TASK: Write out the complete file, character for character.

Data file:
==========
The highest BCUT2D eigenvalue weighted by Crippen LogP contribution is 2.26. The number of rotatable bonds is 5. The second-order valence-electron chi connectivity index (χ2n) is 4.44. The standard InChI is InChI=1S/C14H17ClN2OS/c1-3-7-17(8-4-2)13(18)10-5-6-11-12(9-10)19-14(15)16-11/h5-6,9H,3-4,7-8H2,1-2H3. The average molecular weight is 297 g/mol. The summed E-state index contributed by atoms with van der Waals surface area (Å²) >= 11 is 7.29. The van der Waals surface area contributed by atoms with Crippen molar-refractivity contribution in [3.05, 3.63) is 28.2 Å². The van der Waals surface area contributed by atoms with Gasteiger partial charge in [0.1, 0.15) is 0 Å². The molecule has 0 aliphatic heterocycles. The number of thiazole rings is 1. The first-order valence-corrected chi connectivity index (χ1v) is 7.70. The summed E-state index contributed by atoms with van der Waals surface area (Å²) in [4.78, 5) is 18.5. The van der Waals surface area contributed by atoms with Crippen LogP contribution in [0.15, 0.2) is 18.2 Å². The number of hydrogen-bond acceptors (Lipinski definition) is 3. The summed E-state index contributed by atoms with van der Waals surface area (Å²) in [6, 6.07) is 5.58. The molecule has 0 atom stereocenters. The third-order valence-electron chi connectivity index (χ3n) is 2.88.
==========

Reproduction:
The highest BCUT2D eigenvalue weighted by Crippen LogP contribution is 2.26. The number of rotatable bonds is 5. The second-order valence-electron chi connectivity index (χ2n) is 4.44. The standard InChI is InChI=1S/C14H17ClN2OS/c1-3-7-17(8-4-2)13(18)10-5-6-11-12(9-10)19-14(15)16-11/h5-6,9H,3-4,7-8H2,1-2H3. The average molecular weight is 297 g/mol. The summed E-state index contributed by atoms with van der Waals surface area (Å²) >= 11 is 7.29. The van der Waals surface area contributed by atoms with Crippen molar-refractivity contribution in [3.05, 3.63) is 28.2 Å². The van der Waals surface area contributed by atoms with Gasteiger partial charge in [0.1, 0.15) is 0 Å². The molecule has 0 aliphatic heterocycles. The number of thiazole rings is 1. The first-order valence-corrected chi connectivity index (χ1v) is 7.70. The summed E-state index contributed by atoms with van der Waals surface area (Å²) in [4.78, 5) is 18.5. The van der Waals surface area contributed by atoms with Crippen LogP contribution in [0.15, 0.2) is 18.2 Å². The number of hydrogen-bond acceptors (Lipinski definition) is 3. The summed E-state index contributed by atoms with van der Waals surface area (Å²) in [6, 6.07) is 5.58. The molecule has 0 atom stereocenters. The third-order valence-electron chi connectivity index (χ3n) is 2.88.